Thank you so much for your thoughtful letter. I can but hope that, in my drugged out state that I have answered you clearly.

Snowbrush said...

Zuzana said: "Your writing is always very powerful and thought provoking."

Thank you dear. You and I both dread winter. Here the sky is gray, which is at least better that it being black like where you are. I can easily understand why the alcoholism rate is higher in the far latitudes.

rhymeswithplague said...

Wow, Snow, this post has prompted some great stuff in the comments section, from you and from your readers. I want to weigh in in just one area...

You asked Marion, "What part of yourself do you define as your soul, and do you have any evidence to support its existence?" I have come to believe, along with St. Paul, that human beings are composed of body, soul, and spirit (a sort of miniature Trinity, perhaps? Or a reflection -- some would even say image -- of it?). Many people think soul and spirit are the same thing, but I disagree (and so does the writer of the Book of Hebrews, chap 4, verse 12: "The word of God is living and powerful and sharper than any two-edged sword, piercing even to the dividing asunder of soul and spirit, and of the joints and marrow, and is a discerner of the thoughts and intents of the heart.").

Through the body we are conscious of the world around us, through the soul we are conscious of ourselves, and through the spirit we are conscious of God.

The spirit is the part that died in Eden at "the Fall" and needs to be re-born to have awareness of God.

The soul (according to a Chinese Christian named Watchman Nee of a former generation) consists of the mind, the intellect, the emotions, and the will. Through it we have the ability to think, to respond, to feel, and to choose.

Can you prove the existence of the mind, the intellect, the emotions, and the will? Proof is everywhere. Just look around you. Just look within you.

You make a lot of good points. That doesn't change a thing. I quote your own words to Angela: "The question of whether that which I experience exists in reality is not settled by whether you experience it."

Exactly. And that road runs in both directions.

If I may also quote another person of a former generation (of whom you also say there is no proof of existence), I think (even though it probably horrifies you) that "you are not far from the kingdom of God."

Of course, that is just my opinion and may have no resemblance to reality.

You have a first-rate mind, and mine isn't too bad either. Mine is just predisposed in a certain direction that you find incredible.

But even if you ain't gonna change my mind and I ain't gonna change yours, still we can be cyberspace friends. Of that I am convinced.

rhymeswithplague said...
This comment has been removed by the author.
Teresa said...

Hi Snow,
I doubt that anything a Christian may say to you would change your mind about it. I assume you are just plain bitter...why don't you tell us why?

(((HUGS))) T

Snowbrush said...

Teresa said: " I assume you are just plain bitter...why don't you tell us why?"

Teresa, I went into that in this very post when I listed three problems that religion causes in my society. The following link also gets into why atheists are so passionate and sometimes bitter. Rhymes, you might want to watch it too. It's a fully packed five minutes or so.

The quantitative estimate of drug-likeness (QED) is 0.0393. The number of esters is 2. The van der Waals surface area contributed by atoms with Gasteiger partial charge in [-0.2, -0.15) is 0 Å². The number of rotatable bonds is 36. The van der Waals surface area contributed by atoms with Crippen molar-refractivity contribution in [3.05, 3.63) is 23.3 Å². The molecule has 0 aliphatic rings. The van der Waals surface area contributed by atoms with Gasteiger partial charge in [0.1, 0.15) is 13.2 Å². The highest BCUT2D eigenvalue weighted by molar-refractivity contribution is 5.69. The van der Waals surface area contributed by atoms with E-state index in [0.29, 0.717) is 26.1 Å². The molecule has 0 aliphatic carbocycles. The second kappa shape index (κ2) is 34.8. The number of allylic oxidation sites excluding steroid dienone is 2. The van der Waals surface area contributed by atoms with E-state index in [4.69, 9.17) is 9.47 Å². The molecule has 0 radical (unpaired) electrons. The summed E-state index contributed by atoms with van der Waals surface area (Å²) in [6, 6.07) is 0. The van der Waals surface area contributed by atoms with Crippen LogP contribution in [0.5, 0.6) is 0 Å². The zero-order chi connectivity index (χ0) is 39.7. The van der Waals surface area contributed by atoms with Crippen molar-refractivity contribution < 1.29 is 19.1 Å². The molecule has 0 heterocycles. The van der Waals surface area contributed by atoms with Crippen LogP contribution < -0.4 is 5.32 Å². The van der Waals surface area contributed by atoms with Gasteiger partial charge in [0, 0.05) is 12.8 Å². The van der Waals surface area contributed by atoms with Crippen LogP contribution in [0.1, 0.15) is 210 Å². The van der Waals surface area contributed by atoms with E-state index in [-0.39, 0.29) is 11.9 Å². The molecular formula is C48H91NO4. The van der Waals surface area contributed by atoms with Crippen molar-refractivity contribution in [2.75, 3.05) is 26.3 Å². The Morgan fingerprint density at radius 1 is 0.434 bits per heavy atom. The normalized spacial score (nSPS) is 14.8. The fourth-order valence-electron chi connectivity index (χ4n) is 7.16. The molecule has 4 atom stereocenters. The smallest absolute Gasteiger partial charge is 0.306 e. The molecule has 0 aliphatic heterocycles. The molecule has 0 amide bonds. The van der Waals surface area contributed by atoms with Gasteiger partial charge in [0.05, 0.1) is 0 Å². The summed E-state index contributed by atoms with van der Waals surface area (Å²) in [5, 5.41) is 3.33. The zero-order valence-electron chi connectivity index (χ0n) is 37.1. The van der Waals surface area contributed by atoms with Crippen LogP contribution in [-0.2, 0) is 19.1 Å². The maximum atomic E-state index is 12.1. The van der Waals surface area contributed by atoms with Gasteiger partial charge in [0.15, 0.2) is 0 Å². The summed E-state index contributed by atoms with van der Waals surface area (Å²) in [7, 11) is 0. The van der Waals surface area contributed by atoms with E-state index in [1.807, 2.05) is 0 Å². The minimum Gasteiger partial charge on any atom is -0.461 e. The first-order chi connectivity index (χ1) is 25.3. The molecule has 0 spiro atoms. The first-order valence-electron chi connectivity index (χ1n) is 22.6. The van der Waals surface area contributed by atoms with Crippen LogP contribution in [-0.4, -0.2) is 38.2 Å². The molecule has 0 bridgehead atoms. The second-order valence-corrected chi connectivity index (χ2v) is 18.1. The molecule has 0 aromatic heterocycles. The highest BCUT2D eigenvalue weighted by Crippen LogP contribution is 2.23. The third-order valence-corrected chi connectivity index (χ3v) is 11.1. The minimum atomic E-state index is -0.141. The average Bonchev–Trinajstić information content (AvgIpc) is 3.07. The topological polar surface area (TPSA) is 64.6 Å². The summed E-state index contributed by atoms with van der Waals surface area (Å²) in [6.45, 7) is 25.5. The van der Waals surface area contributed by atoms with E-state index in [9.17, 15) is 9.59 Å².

Rhymes, your post didn't get lost. That "Message Too Large" thingie comes up all the time, and if it looks one way, it is right, but it it looks another way, it is wrong. When it's wrong, the font is large and the color of the font is blue. So, do you want me to allow the second post in which you recreated the first post? I didn't because the first one was more thorough.

I didn't see anything in your Biblical quotes to prove the existence of a soul (or even to define what it is) to someone who doesn't accept the authority of the Bible.

Rhymes said: "The soul consists of the mind, the intellect, the emotions, and the will."

If that's all the soul consists of, then I accept its existence. But I daresay that the common definition goes further than this.

Rhymes said, quoting me: "The question of whether that which I experience exists in reality is not settled by whether you experience it."

Rhymes said: "Exactly. And that road runs in both directions."

Of course. If I say I've experienced seeing a bear, and you say that bears don't exist, your doubt doesn't disprove my assertion. EVIDENCE proves my assertion. So, where is the evidence of an aspect of our humanity that is disconnected from our physical existence--which is how I've always seen the word soul defined?

Of course, we are friends, Rhymes. Very much so.

Snowbrush said...

Rhymes, I'm writing hurriedly this morning, and don't feel that I made my final point clear. What I meant to illustrate was that the burden of proof logically rests upon the person who affirms a thing to be true. If I say that invisible Martians inhabit the trunk of my car, you could never in a million years prove that they don't. You could only show that the presence of Martians in the trunk of my car is so unlikely as to appear absurd to the rational mind. It would be up to me to prove that they exist.

Robert the Skeptic said...

Just this week we held another "Ask and Atheist" public forum, this topic was the role of religion in politics. Like our last one, we seemed to have attracted mostly other non-believers, there were only two people who identified themselves as christians in the audience. One came up to me later and was surprised I did not seem "angry". [heaving big sigh] No, Atheists are not angry at god... there is NOTHING there to be angry about.